6 Estimates of the household Equivalence Scales for total consumption when the equivalence parameter mo is commodity-invariant - PS-QAID(θj) - H (p.17, Table 2 - PS-QAID(qi) - H) 0.956 0.720 0.622
7 Estimates of the household Equivalence Scales for total consumption when the equivalence parameter mo is commodity-invariant - EPS(θ)-QAID(θj) (p.17, Table 2 - EPS(a)-QAID(θi)) 0.999 0.670 0.782
8 Estimates of the household Equivalence Scales for total consumption when the equivalence parameter mo is commodity-invariant - EPS(α)-QAID(θj)d (p.17, Table 2 - EPS(α)-QAID(θi)d) 0.999 0.670 0.775
9 Estimates of the household Equivalence Scales for total consumption when the equivalence parameter mo is commodity-invariant - EPS(βλ-QAID(θj) (p.17 Table 2 - EPS(βλ )-QAID(θi)) 1.000 0.580 0.799
10 Estimates of the household Equivalence Scales for total consumption when the equivalence parameter mo is commodity-invariant - EPS(βλ)-QAID(θj)d (p.17 Table 2 - EPS(βλ)-QAID(θi)d) 0.998 0.630 0.797
11 Commodity-specific and household-type equivalence scales obtained from the PS-AID(qij) model (p.18, Table 3 - PS-AID(qij), Tot.Expenditure) 0.992 0.890 0.904
12 Commodity-specific and household-type equivalence scales obtained from the PS-QAID(θij) model (p.18, Table 3 - PS-QAID(qij), Tot.Expenditure) 0.963 0.890 0.825
13 Commodity-specific and household-type equivalence scales obtained from the EPS(α)-QAID(θij) model (p.20, Table 4 - EPS(a)-QAID(θij), Tot.Expenditure) 0.957 0.670 1.014
14 Commodity-specific and household-type equivalence scales obtained from the EPS(βλ)-QAID(θij) model (p.20, Table 4 - EPS(βλ)-QAID(θij), Tot.Expenditure) 0.986 0.890 0.395
15 Heuristic Household Equivalence Scales - Easton, 1980 (p.21, Table 6 - Easton, 1980) NA 0.916 0.606
16 Heuristic Household Equivalence Scales - Smith, 1989 (p.21, Table 6 - Smith, 1989) NA 0.713 0.972
  United Kingdom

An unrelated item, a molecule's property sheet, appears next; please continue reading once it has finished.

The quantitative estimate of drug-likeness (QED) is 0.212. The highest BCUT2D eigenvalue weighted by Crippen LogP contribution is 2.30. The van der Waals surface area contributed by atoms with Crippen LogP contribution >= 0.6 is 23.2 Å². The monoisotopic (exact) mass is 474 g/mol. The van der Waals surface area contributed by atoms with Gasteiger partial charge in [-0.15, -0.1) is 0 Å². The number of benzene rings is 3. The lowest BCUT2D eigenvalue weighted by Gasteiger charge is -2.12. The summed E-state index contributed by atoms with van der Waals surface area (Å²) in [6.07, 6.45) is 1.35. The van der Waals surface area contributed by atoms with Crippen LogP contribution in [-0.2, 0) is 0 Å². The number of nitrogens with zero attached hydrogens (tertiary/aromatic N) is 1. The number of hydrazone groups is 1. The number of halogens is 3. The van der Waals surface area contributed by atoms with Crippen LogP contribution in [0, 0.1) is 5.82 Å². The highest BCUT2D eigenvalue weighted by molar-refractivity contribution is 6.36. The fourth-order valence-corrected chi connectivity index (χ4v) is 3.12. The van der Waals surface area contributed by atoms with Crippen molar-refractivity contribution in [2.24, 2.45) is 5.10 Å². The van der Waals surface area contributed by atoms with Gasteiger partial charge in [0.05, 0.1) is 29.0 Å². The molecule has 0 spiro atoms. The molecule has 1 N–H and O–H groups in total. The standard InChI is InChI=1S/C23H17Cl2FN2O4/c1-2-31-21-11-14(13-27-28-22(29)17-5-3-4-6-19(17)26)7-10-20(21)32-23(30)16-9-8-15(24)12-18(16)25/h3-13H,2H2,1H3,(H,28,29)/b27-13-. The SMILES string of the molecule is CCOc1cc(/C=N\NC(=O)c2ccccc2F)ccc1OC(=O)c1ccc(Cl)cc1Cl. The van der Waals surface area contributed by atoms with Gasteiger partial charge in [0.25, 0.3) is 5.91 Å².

Brashares, Edith and Aynsley, Maryanne (October 1990) Income Adequacy Standards for New Zealand      
17 Townsend's Equivalence Scale (Annex 5, p.49, Table 38 - Townsend) 0.995 0.890 0.551
18 The United Kingdom Supplementary Benefit Equivalence Scale 1968/69 (Annex 5, p.49, Table 38 - Supplementary Benefit) 0.997 0.650 0.658
  Van de Ven, Justin (November 18, 2003) Demand Based Equivalence Scale Estimates for Australia and the UK      
19 Equivalence Scales by Estimation Method for Engel Estimates for the UK (p.15, Table 3 - UK, Engel) 0.999 0.470 0.928
20 Equivalence Scales by Estimation Method for Rothbarth Estimates for the UK                                 (p.15, Table 3 - UK, Rothbarth) 0.997 0.370 0.876
21 Equivalence Scales by Estimation Method for DS(a) Estimates for the UK                                       (p.15, Table 3 - UK, DS(a)) 1.000 0.630 0.576
22 Equivalence Scales by Estimation Method for DS(b) Estimates for the UK                                    (p.15, Table 3 - UK, DS(b)) 1.000 0.640 0.501
  Australia      
  Brashares, Edith and Aynsley, Maryanne (October 1990) Income Adequacy Standards for New Zealand      
23 Henderson Equivalence Scale (Annex 5, p.40, Table 30 - Head Working - All Costs) 0.989 0.810 0.562
  Van de Ven, Justin (November 18, 2003) Demand Based Equivalence Scale Estimates for Australia and the UK      
24 Equivalence Scales by Estimation Method for Engel Estimates for Australia                          (p.15, Table 3 - Australia, Engel) 0.999 0.530 1.013
25 Equivalence Scales by Estimation Method for Rothbarth Estimates for Australia                            (p.15, Table 3 - Australia, Rothbarth) 0.994 0.300 0.886
26 Equivalence Scales by Estimation Method for DS(a) Estimates for Australia                                   (p.15, Table 3 - Australia, DS(a)) 1.000 0.600 0.676
27 Equivalence Scales by Estimation Method for DS(b) Estimates for Australia                            (p.15, Table 3 - Australia, DS(b) 0.999 0.470 0.639
  OECD      
28 The OECD scale (p.172) 0.998 0.700 0.884
29 The Modified OECD scale (p.172) 0.994 0.580 0.763

Notes

  • [24]As mentioned above, the scales are price independent, but of course differences in relative prices between countries may be thought to affect their applicability to more than one country.
Page top